# Precedence discrepancy

Posted by maccaroo
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 Precedence discrepancy March 28, 2006 10:45PM IP/Host: ---.freedom2surf.net Registered: 13 years ago Posts: 26 Rating: 0
I'm wondering if anyone else has been confused by the prescribed book's definition of operator precedence.

On page 75, the author says that since * binds stronger than +, + has higher precedence. Now that seems backwards to me, since the operator with the highest precedence should surely be performed first (leaving the result for the other operator).

On the next 2 pages, the author describes yfx as a operator with 1st argument precedence higher than the 2nd, and thus a-b-c should be interpreted as (a-b)-c, i.e. higher predence first! This makes sense, but it contradicts what was said earlier. Right?!?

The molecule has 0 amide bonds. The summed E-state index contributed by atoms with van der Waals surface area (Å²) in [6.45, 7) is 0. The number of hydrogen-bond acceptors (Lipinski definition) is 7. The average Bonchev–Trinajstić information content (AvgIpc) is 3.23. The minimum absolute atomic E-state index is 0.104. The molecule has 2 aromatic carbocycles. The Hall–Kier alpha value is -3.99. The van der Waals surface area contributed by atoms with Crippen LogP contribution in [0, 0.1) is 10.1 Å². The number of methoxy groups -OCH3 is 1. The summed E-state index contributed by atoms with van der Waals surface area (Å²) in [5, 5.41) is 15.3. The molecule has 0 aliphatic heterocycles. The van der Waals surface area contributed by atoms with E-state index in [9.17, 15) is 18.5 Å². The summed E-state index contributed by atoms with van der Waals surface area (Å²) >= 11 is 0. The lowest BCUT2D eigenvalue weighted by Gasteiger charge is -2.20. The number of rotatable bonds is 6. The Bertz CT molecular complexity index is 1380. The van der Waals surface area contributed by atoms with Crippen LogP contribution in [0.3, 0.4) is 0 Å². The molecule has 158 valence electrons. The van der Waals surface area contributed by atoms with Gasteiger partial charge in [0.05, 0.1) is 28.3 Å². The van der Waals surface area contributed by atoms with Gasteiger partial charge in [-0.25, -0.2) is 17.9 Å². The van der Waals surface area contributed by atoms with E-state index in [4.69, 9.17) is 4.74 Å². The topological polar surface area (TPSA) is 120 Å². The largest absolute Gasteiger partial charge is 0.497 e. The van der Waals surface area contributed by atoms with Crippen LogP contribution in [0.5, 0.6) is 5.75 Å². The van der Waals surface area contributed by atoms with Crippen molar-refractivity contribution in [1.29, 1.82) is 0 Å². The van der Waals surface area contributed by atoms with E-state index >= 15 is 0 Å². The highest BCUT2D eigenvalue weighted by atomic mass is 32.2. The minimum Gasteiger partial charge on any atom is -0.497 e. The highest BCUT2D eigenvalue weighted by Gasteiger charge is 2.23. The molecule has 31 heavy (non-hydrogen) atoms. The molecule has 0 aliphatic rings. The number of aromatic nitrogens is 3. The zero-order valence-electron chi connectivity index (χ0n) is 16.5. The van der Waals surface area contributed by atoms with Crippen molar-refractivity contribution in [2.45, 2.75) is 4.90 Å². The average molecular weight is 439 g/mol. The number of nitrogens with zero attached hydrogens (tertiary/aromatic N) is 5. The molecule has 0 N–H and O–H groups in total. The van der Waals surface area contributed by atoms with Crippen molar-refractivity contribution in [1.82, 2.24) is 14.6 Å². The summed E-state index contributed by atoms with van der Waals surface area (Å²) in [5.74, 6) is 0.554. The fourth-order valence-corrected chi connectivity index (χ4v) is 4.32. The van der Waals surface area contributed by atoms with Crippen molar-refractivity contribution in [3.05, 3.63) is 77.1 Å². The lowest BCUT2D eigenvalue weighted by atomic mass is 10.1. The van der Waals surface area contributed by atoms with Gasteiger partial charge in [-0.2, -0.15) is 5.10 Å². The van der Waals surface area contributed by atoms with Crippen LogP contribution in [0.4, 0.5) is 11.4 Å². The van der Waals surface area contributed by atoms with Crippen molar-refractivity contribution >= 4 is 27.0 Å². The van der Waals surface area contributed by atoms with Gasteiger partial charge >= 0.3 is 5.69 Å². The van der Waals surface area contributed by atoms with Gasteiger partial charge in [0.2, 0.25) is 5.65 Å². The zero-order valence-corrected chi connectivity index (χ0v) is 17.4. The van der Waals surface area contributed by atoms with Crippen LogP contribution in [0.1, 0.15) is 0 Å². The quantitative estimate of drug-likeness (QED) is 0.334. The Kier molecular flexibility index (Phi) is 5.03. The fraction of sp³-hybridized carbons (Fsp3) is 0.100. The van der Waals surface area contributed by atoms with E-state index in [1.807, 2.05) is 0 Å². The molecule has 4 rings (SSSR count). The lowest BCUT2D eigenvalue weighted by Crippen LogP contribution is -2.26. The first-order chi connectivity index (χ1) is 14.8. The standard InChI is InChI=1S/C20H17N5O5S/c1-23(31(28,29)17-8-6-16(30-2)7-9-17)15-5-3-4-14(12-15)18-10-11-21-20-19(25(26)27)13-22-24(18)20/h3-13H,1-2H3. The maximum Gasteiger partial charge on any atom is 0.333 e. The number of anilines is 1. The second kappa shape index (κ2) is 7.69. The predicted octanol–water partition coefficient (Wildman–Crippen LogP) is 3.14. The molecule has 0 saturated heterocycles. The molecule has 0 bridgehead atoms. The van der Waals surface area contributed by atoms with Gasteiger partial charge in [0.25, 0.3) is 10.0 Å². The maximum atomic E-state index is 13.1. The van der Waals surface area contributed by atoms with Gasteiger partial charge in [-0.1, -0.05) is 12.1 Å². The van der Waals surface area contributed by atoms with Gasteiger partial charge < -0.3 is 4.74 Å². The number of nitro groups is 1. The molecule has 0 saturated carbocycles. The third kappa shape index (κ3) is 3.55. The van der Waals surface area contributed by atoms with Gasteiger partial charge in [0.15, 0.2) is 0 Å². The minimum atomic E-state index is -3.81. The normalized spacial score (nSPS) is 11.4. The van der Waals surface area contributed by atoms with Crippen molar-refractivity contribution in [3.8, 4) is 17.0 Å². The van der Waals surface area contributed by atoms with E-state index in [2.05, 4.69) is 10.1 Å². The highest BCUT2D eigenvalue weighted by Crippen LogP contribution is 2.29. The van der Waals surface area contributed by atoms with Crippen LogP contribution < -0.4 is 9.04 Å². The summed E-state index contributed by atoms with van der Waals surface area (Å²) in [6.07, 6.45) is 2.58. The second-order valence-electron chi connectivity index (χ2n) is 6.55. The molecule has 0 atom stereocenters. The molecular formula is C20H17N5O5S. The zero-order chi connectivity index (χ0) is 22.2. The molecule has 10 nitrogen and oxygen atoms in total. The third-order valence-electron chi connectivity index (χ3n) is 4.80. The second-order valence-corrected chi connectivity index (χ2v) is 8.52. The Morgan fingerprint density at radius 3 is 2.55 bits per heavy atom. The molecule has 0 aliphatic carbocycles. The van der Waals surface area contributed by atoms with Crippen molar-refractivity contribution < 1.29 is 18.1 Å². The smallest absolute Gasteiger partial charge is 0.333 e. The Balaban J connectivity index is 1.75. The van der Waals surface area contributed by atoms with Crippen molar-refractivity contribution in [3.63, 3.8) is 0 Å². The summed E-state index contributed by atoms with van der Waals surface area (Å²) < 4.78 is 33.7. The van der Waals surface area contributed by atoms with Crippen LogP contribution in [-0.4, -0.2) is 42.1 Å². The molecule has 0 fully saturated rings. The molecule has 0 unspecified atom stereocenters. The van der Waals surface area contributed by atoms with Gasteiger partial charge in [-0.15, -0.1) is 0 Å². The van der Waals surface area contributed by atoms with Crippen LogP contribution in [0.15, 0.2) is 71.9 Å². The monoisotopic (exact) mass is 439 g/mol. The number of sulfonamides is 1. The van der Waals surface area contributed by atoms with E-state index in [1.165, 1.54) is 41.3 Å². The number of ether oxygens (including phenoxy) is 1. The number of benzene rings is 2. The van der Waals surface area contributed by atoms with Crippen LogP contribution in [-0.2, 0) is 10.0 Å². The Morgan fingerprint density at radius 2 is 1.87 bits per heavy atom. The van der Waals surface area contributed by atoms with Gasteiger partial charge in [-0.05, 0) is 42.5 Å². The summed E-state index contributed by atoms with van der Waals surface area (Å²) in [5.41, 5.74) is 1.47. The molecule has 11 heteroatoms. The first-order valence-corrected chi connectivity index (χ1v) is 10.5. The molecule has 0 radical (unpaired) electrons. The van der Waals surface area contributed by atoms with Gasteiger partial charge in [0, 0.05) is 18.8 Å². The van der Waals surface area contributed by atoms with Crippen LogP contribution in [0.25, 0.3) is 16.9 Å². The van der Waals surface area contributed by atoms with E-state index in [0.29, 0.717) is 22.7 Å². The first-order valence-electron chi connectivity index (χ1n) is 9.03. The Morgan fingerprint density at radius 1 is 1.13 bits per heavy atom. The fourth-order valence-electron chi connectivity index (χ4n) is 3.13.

Re: Precedence discrepancy April 04, 2006 11:14AM Moderator IP/Host: Moderator Registered: 13 years ago Posts: 7 Rating: 0
The terminology is indeed unfortunate, since a higher precedence value in Prolog indicates lower precedence (in normal English). The lowest precedence value in Prolog binds the strongest.

In the specifier yfx, the precedence value of x must be strictly lower than of f, and the precedence value of y must be lower than or equal to that of f. The first argument precedence can be either lower or higher than the second, that doesn't matter. The reason why the reading a - (b - c) is wrong, is because the precedence of b - c is 500 (the precedence of the main operator in the expression b - c) , which is equal to the precedence of the main operator in a - (b - c).
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